In my opinion, there are only three types of people in this world: People who hate cockroaches but can kill them (that’s me). People who hate cockroaches but who can’t kill them (they are admittedly messy when crushed. That would be my daughter). And finally, people who are quite indifferent to roaches and probably would be able to eat them. That would be my husband, who has already eaten silkworms, tarantulas and mopani worms, so he is well on his way.

Cover of The insect cookbook: Food for a sustainable planet

But if you are only going to brave reading one book on insect eating, make it The Insect Cookbook. Be warned though, bugs are surprisingly hard to conceal in food and the photo of the maggoty cheese and a child eating a mealworm ice cream cone made me feel decidedly queasy. I made the mistake of reading this book on my daily café treat, maybe don’t do that if this is all new to you. But what really sets this book apart is that it is accompanied by excellent research articles on insect eating like Chef Pierre Wind’s essay: “You Have to Eat Away the Fear.”

Finally, if you are sensitive about what you eat, What’s Eating You is a brilliantly researched, hilarious, horrifying book about all the parasites that you host. As a result of this book, I have removed Equatorial Guinea from my “places to visit” bucket list. There it is possible for a person to be infected with a Guinea Worm which, when fully grown to three feet, bursts from your skin and has to be wound out daily using a stick. The book explains how to do this – with beautiful little diagrams.

You are what you eat” is about to take on a whole new meaning. Get ahead of the pack. Read these books.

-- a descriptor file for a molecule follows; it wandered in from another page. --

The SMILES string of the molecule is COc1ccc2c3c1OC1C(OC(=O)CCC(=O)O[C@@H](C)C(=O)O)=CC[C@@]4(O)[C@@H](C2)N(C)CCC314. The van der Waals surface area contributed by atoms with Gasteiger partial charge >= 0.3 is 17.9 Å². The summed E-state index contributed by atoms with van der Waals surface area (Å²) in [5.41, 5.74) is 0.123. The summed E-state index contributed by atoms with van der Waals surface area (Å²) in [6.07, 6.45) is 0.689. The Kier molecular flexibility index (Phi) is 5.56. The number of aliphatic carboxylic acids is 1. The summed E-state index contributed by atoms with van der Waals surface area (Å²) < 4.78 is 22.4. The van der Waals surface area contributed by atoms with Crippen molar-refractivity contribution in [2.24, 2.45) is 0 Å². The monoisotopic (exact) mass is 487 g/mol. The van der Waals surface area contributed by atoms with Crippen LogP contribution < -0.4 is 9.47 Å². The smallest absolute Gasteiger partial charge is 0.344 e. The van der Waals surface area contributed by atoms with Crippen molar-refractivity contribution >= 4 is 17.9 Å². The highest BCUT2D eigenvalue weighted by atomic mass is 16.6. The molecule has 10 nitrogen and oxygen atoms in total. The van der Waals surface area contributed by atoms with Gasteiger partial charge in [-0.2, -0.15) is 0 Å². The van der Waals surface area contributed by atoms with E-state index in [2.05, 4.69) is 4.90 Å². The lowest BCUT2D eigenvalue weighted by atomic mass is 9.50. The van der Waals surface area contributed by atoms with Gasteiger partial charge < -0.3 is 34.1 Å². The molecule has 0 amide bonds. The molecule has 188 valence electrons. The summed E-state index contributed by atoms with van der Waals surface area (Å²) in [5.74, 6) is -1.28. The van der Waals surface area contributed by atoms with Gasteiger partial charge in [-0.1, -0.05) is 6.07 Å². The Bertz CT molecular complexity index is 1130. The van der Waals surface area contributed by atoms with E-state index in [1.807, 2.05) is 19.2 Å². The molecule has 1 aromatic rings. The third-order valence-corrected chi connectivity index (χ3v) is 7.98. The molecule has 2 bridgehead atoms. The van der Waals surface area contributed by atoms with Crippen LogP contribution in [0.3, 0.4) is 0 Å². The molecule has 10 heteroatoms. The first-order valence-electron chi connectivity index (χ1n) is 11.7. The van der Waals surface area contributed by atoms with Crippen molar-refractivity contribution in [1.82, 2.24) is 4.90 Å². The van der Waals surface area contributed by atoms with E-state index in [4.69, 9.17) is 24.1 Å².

Love – in all shapes and sizes

Cover of The Selected Works of T. S. SpivetEvery so often a list of new library titles or library recommended reads pops into my email box courtesy of the Libraries Email Newsletters. This is a fantastic feature which results in me placing a flurry of holds on what usually turn out to be great reads.  Currently I’m reading this one:

T.S. Spivet’s fans at the Smithsonian Institution consider him a cartography genius–in fact, they’ve awarded him a prestigious prize they’d like him to accept in person, complete with a keynote speech for the celebration. What they don’t know is that he’s only 12 years old. But he’s nevertheless determined to get from his parents’ Montana ranch to D.C., and so he hops a train to begin his crossing of America. Along the way this precocious boy muses on everything from his impending fame to the garbage found on city streets and comes across some equally wide-ranging travellers. Cleverly illustrated, annotated, and printed, this debut is one of a kind.

The Selected works of T.S, Spivet is a book with everything; a humorous coming-of-age novel featuring a child prodigy with definite leanings towards Aspergers, a mysterious family, trains, science, insects, adventure and within its margins delightful little maps, diagrams, anecdotes and explanations.  It also has a rather bizarre and enchanting website.

It’s a book I currently adore (and I haven’t finished it yet – the ending could be dreadful – don’t tell me!).  Yet, for 3 weeks the book languished on my bookshelf – un-opened and unappreciated. Why?  Well, because, it’s not the cover exactly… it’s the shape – it’s the wrong shape!  It has the shape and feel of a text-book – it has the squarish weight of a history text-book whose tedium has not yet  enabled passage beyond the Tudors and you remain trapped in a dreary struggle to remember the exact order of luckless royal wives.

Why should the shape of my reading material matter so much? But it does (and it’s a pain to lug around on the bus).  This – and the title – conjuring images of dull, 18th century poetry by someone you are probably supposed to have heard of but haven’t – must make it a booksellers nightmare.  Indeed, I saw a huge pile of them for sale in the remainders book shop.  Which is why Libraries’ Email Newsletters offer a brilliant way to discover the joys of the uglies you’d never choose to pick up in the library but could become your own true (book) loves.

P.S. What books have you reluctantly read – only to find a true gem?